It’s a lofty goal. But trying to have a computer make black and white conversion decisions will almost always lead to less-than-optimal compromise won’t it? This isn’t a shot at PS or any WYSIWYG tool. It’s just the reality any sort of product like this. The logic it uses might be ideal for one circumstance but not the other.

    With all that said, I think the market is ripe for some new type of website creation tool. One that totally thinks outside the box. The tools we use to create websites today are all less than ideal. I am not sure trying to bolt on features to Photoshop is really the right way forward. We need some from the ground up Lightroom thinking.

  • John Hamish — 7:14 AM on July 13, 2010

    Interesting that HTML and CSS are consider a “rapidly developing technology.” Sure while the web is moving at the speed of hot pancake syrup. It sure doesn’t look like HTML and CSS get updated any where near as fast. I mean hell we are still waiting for CSS3 and HTML5 and I am going to bet that outside of making things more complex they (especially) css aren’t going to make designing layer based css layouts any less of a headache. For some reason they just can’t make it easy you have to mess with floats and doing odd things with margins and junk like that. Stuff that makes little sense. Hell what you have to do to center a graphic is 99% odd and unintuitive. I guess having something like is just too much to ask for you have to mess around with its margins. Come on. Heaven for bid they redid it (along with Adobe and Dreamweaver) so that page layout was more like InDesign and the languages used (HTML and CSS) were logical and made sense.

    I think CSS and HTML are rapidly moving away from the main stream. Sure it will always be used, but it won’t be used by the masses. The masses are going to use something like WordPress where doing content becomes more important that doing the back-end junk and pulling your hair out for. Those creating things like WordPress or those that have a self destructive desire or heaven forbid consider it fun to unravel the unnatural thinking of the creators of HTML and CSS, the rest of us are going to say screw this and get as far away from it as we can. Unfortunately, for Adobe they have done little with Dreamweaver to make designing web pages easier and to minimize the need for getting in to the code. In fact CS5 did more to get in to the code than anything else.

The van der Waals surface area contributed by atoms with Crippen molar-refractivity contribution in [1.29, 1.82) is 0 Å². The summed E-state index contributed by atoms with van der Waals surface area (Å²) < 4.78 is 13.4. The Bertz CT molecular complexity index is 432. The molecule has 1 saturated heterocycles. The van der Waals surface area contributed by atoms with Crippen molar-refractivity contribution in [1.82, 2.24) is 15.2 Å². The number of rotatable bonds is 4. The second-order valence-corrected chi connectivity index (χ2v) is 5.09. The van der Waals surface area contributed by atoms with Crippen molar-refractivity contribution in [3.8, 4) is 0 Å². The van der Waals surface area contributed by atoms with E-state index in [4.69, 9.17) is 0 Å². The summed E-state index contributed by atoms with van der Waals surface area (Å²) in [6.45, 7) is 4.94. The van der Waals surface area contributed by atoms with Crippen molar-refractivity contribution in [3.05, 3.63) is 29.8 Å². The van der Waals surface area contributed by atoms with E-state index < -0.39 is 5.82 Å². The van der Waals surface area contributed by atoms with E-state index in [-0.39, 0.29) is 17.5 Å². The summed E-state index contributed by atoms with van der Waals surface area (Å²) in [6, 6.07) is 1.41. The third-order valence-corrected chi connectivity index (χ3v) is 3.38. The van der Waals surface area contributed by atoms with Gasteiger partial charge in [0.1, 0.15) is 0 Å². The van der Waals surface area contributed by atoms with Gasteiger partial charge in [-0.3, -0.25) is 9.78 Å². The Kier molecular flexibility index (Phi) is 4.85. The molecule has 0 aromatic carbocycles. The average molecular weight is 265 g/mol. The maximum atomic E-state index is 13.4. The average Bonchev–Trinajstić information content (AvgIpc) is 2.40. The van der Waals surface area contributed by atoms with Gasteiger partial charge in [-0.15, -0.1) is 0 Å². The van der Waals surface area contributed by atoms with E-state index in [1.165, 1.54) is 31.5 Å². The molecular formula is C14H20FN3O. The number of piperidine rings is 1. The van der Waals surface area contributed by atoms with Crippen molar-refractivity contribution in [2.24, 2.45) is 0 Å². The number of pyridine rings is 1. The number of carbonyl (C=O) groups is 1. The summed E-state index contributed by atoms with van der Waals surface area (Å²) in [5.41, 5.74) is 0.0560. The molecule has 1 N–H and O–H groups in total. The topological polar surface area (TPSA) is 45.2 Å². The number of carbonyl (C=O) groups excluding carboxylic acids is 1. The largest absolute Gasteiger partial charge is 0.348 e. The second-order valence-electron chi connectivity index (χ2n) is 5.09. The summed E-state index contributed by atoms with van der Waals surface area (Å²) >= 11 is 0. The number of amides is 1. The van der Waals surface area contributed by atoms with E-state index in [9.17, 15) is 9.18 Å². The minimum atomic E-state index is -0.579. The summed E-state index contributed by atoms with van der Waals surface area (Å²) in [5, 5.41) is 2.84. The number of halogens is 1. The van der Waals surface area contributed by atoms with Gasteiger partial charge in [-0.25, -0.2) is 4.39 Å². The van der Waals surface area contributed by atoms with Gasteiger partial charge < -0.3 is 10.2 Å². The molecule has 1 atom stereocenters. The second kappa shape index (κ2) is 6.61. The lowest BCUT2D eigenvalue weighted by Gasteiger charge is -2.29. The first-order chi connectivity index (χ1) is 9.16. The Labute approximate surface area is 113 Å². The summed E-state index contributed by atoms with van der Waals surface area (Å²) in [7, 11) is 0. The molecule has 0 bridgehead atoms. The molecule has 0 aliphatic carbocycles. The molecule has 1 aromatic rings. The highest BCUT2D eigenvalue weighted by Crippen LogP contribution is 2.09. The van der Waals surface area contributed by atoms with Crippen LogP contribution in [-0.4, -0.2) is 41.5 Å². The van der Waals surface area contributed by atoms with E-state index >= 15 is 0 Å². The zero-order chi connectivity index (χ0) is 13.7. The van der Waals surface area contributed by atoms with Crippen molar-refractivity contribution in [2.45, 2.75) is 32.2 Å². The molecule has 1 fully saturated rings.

By this time the web design products should be to the point that messing directly with code is something you do on a very infrequent basis. But, instead it seems to be going in the opposite direction. Oh, well it isn’t like Dreamweaver hasn’t suffered from its purchase by Adobe.

    I do find it ironic that Adobe specializes in visual creation applications, yet has one of the most un-visual and obtuse (and the only really viable option on Windows) web design product. I guess Adobe doesn’t feel web site design needs to be visual.

    BTW we need a 64-bit Bridge. Calling a 32-bit program from inside of a 64-bit program (Photoshop CS5 64-bit and mini-bridge) is probably part of the reason this doesn’t seem to work so well.

  • Skyler — 9:30 AM on July 13, 2010

    As a designer that is learning HTML and CSS, and following as many developments as my brain can wrap itself around, I have to say that working visually isn’t just a way to make things easier. It’s a workflow decision. InDesign is a workflow more than anything else, and nothing else can compare in terms of quality product in a short amount of time.
    As far as clean code goes, I get the concern, but there has to be a way to avoid dealing with it directly when making aesthetic decisions.
    I think a good example of what John is talking about here is the jQuery ThemeRoller website. I think this is the most brilliant thing I’ve seen since I’ve been researching this whole web thing.
    I think Photoshop could do something similar.
    Output separate elements, and CSS files, etc. Not really create a webpage, but give you code that you can integrate into your webpage.
    What would really make it work though, is to have the canvas work as a browser window, and not a static page like current Photoshop windows. I think eliminating the disconnect between code and the finished product would help visual design quite a bit.